Noise Busters Research Team At Sirti Using Mathematics And Computers To Wipe Out Bad Audio
Professor Steve Simmons and his students are on a mission to stamp out bad sound.
They’re using mathematics and computers to clean up the pops, snaps and hiss found on old vinyl records.
Their research may also spawn technology capable of cleaning up the sound from “live” sources, such as intercoms and public-address systems.
“Bad audio is essentially everywhere,” said Simmons, who teaches computer science at Eastern Washington University.
XN Technologies of Cheney and the Washington Technology Center are putting up most of the money for the project.
This is the kind of scientific endeavor intended at the Spokane Intercollegiate Research and Technology Institute (SIRTI), built to stimulate high-tech industry in Spokane. Simmons’ team is headquartered there.
Simmons said his initial idea was to come up with a way to improve and preserve vinyl-record collections stored in the nation’s libraries.
Using mathematical formulas, the records are played into a computer. A software program then finds and eliminates the noise.
Simmons, who once built a home-stereo amplifier from a do-it-yourself kit, thinks in sine waves and algorithms. He’s a “techie,” and he’s gathered around him a group of like minds.
Graduate students Keith Harland and Mike Wahlstedt are researching and writing algorithms, the mathematical recipes that will do the work of eliminating noise without harming the real sound.
Harland is an electrical engineer who once worked in the defense industry but is back in college taking advanced computer-science classes.
“I love the challenge of it,” Harland said of the research.
Wahlstedt is a retired Air Force navigator launching a second career.
“We are constantly trying to improve what we’ve got,” Wahlstedt said.
To demonstrate, they played an abused vinyl recording of the Beatles’ “I’m So Tired.”
The group’s software analyzed and identified the sound-wave patterns created by the popping of a deep scratch and - voila! - the song was replayed on a computer with no pops.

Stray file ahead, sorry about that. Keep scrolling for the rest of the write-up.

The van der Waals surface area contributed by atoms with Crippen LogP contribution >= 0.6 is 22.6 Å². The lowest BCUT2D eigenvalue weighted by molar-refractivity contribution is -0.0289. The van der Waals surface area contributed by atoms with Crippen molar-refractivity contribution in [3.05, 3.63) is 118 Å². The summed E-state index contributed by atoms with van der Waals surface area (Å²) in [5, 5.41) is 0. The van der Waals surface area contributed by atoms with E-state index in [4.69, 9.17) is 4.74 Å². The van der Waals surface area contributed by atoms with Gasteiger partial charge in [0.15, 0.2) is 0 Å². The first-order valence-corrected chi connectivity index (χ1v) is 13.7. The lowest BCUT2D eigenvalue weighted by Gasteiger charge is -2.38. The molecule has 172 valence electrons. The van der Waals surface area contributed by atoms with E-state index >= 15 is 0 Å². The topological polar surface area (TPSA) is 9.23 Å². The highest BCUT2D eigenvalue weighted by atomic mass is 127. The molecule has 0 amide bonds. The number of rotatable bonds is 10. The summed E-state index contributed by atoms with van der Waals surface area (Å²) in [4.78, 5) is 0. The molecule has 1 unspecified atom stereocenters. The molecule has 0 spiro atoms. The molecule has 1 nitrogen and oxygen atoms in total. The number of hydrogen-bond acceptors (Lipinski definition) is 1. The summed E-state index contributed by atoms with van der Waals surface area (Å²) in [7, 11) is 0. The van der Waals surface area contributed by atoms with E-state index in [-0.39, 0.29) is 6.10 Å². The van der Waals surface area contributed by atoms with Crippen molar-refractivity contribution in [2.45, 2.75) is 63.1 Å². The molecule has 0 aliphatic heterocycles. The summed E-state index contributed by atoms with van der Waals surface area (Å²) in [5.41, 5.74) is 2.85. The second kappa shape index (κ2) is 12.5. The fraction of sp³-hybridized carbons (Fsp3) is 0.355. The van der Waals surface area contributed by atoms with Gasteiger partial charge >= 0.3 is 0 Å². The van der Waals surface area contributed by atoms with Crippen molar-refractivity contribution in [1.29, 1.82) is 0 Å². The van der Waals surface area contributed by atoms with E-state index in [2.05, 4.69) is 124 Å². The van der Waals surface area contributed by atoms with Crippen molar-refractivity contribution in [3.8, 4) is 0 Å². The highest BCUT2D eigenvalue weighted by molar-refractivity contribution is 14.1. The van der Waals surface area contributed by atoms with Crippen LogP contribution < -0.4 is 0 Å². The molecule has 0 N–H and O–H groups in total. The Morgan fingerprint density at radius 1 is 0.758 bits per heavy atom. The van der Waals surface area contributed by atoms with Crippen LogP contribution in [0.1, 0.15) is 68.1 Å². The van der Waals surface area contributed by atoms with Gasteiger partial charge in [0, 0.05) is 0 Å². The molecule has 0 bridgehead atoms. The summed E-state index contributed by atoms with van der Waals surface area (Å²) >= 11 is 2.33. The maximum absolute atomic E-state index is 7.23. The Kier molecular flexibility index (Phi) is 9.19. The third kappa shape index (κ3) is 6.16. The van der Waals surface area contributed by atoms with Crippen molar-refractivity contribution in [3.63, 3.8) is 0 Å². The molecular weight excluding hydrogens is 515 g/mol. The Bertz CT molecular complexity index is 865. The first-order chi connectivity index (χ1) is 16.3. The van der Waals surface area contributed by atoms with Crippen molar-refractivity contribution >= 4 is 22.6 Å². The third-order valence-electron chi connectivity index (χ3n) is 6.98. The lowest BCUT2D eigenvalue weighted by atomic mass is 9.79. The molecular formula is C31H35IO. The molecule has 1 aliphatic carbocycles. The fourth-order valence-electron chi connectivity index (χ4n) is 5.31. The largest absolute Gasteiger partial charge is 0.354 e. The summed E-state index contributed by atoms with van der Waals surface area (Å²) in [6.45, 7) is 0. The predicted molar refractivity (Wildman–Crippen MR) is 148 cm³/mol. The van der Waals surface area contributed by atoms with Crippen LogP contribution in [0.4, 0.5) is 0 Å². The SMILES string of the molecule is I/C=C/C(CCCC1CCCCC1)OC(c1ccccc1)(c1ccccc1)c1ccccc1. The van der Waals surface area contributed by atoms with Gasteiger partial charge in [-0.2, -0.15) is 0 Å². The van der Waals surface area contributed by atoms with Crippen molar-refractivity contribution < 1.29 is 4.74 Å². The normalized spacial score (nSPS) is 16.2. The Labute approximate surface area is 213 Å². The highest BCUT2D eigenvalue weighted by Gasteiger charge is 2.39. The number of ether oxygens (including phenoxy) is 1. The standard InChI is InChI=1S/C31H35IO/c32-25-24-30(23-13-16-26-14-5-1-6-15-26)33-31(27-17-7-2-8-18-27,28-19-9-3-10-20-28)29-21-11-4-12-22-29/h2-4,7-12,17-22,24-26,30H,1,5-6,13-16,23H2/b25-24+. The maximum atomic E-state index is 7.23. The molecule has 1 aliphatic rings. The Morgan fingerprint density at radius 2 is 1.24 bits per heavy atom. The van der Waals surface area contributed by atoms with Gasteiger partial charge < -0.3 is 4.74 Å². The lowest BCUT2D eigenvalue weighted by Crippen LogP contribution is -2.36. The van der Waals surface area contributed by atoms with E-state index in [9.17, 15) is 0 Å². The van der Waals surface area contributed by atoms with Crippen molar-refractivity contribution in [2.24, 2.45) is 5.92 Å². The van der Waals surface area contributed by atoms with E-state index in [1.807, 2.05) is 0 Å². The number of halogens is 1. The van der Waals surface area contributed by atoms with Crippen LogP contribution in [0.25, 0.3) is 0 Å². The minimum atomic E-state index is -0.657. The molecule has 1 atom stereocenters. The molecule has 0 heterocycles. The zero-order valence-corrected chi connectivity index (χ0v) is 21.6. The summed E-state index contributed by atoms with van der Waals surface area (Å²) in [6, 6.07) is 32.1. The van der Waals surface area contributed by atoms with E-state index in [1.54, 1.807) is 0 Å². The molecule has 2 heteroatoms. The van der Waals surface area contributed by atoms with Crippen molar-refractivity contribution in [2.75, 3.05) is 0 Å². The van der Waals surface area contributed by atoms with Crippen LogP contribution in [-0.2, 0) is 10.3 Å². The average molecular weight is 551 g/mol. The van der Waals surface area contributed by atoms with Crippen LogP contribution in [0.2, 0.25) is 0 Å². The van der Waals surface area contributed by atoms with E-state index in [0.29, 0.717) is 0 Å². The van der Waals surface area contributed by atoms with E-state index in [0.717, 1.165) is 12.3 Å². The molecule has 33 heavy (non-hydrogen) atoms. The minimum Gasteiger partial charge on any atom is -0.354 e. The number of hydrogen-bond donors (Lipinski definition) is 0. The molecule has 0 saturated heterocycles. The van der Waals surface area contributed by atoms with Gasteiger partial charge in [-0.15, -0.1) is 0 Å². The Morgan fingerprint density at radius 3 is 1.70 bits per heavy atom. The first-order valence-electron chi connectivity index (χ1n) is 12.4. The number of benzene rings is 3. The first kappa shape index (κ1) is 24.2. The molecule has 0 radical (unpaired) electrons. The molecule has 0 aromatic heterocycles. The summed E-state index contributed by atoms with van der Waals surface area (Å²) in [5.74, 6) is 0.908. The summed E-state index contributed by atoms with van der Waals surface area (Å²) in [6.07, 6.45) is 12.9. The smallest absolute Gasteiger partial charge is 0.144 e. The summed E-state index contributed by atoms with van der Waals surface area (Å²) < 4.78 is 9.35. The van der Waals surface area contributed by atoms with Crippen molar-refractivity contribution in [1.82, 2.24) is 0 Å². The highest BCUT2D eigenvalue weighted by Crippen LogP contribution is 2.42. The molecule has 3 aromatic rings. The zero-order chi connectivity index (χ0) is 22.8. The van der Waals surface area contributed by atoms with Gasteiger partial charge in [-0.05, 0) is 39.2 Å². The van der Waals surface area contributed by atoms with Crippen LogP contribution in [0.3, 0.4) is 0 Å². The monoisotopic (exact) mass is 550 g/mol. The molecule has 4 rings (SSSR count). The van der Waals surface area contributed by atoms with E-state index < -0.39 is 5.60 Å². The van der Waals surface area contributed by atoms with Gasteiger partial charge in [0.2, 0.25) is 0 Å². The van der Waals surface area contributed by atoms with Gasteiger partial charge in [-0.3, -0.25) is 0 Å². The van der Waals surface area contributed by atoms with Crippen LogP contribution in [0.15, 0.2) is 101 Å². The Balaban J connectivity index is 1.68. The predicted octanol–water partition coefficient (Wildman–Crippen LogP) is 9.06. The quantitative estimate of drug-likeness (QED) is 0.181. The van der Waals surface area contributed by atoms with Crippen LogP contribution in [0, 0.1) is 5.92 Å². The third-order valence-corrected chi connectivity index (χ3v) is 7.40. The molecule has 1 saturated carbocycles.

“Garbage in, good stuff out, you could say,” Simmons said.
During the next year, the research team hopes to discover a way to repair bad sound as it is being received in “real time.”
For example, microwave transmissions are frequently plagued with bad audio, yet higher education is increasingly going to two-way electronic hookups to expand its reach.
There’s no guarantee the research will succeed. “We are taking a measured risk,” Simmons said.
But that’s part of SIRTI’s mission. The institute provides a home for scientific projects that are too speculative for private companies to take up on their own, but still have promise.
XN Technologies is paying about 30 percent of the lab expenses, estimated at $135,000 a year, and would share any profits with the university if the research sires commercial products. The state technology center is contributing 60 percent, with EWU chipping in the other 10 percent.
Under this kind of arrangement, technological breakthroughs come relatively cheap. The graduate students receive a $600-a-month stipend, and Simmons’ salary is paid by the university.
As the project continues, Simmons is learning a greater appreciation for the miracle of hearing. The human ear can easily detect a sound wave that’s no larger than a single atom, he said.
“Your ear is such a fabulous amplifier,” he said.